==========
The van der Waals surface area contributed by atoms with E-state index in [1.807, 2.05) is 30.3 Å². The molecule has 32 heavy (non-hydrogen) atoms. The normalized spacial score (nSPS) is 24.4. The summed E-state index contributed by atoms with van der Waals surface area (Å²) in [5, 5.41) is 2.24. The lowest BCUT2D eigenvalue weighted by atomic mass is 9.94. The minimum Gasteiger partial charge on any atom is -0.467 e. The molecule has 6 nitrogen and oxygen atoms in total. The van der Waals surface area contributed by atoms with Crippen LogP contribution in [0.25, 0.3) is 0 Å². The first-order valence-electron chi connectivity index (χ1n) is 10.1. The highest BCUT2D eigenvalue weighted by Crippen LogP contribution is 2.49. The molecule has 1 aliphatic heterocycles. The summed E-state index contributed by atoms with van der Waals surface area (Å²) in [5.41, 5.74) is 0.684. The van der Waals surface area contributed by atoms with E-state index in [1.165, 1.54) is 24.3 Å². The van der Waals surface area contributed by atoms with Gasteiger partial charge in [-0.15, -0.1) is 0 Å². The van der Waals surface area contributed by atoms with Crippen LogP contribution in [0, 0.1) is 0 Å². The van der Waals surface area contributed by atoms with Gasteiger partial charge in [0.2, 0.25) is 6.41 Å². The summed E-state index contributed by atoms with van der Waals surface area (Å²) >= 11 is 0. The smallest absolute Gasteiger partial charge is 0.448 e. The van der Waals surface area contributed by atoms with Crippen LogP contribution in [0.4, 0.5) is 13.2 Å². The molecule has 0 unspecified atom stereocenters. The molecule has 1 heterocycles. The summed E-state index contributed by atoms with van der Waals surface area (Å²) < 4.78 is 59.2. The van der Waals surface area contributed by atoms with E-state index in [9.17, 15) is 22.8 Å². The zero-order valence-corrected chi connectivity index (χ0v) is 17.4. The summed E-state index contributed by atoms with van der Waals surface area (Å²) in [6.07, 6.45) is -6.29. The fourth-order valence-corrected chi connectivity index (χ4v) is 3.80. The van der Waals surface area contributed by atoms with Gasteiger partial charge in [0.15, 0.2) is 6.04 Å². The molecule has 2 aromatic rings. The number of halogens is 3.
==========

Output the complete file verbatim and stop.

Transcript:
The van der Waals surface area contributed by atoms with E-state index in [1.807, 2.05) is 30.3 Å². The molecule has 32 heavy (non-hydrogen) atoms. The normalized spacial score (nSPS) is 24.4. The summed E-state index contributed by atoms with van der Waals surface area (Å²) in [5, 5.41) is 2.24. The lowest BCUT2D eigenvalue weighted by atomic mass is 9.94. The minimum Gasteiger partial charge on any atom is -0.467 e. The molecule has 6 nitrogen and oxygen atoms in total. The van der Waals surface area contributed by atoms with Crippen LogP contribution in [0.25, 0.3) is 0 Å². The first-order valence-electron chi connectivity index (χ1n) is 10.1. The highest BCUT2D eigenvalue weighted by Crippen LogP contribution is 2.49. The molecule has 1 aliphatic heterocycles. The summed E-state index contributed by atoms with van der Waals surface area (Å²) in [5.41, 5.74) is 0.684. The van der Waals surface area contributed by atoms with E-state index in [1.165, 1.54) is 24.3 Å². The van der Waals surface area contributed by atoms with Gasteiger partial charge in [-0.15, -0.1) is 0 Å². The van der Waals surface area contributed by atoms with Crippen LogP contribution in [0, 0.1) is 0 Å². The van der Waals surface area contributed by atoms with Gasteiger partial charge in [0.2, 0.25) is 6.41 Å². The summed E-state index contributed by atoms with van der Waals surface area (Å²) >= 11 is 0. The smallest absolute Gasteiger partial charge is 0.448 e. The van der Waals surface area contributed by atoms with Crippen LogP contribution in [0.4, 0.5) is 13.2 Å². The molecule has 0 unspecified atom stereocenters. The molecule has 1 heterocycles. The summed E-state index contributed by atoms with van der Waals surface area (Å²) < 4.78 is 59.2. The van der Waals surface area contributed by atoms with E-state index in [9.17, 15) is 22.8 Å². The zero-order valence-corrected chi connectivity index (χ0v) is 17.4. The summed E-state index contributed by atoms with van der Waals surface area (Å²) in [6.07, 6.45) is -6.29. The fourth-order valence-corrected chi connectivity index (χ4v) is 3.80. The van der Waals surface area contributed by atoms with Gasteiger partial charge in [0.15, 0.2) is 6.04 Å². The molecule has 2 aromatic rings. The number of halogens is 3.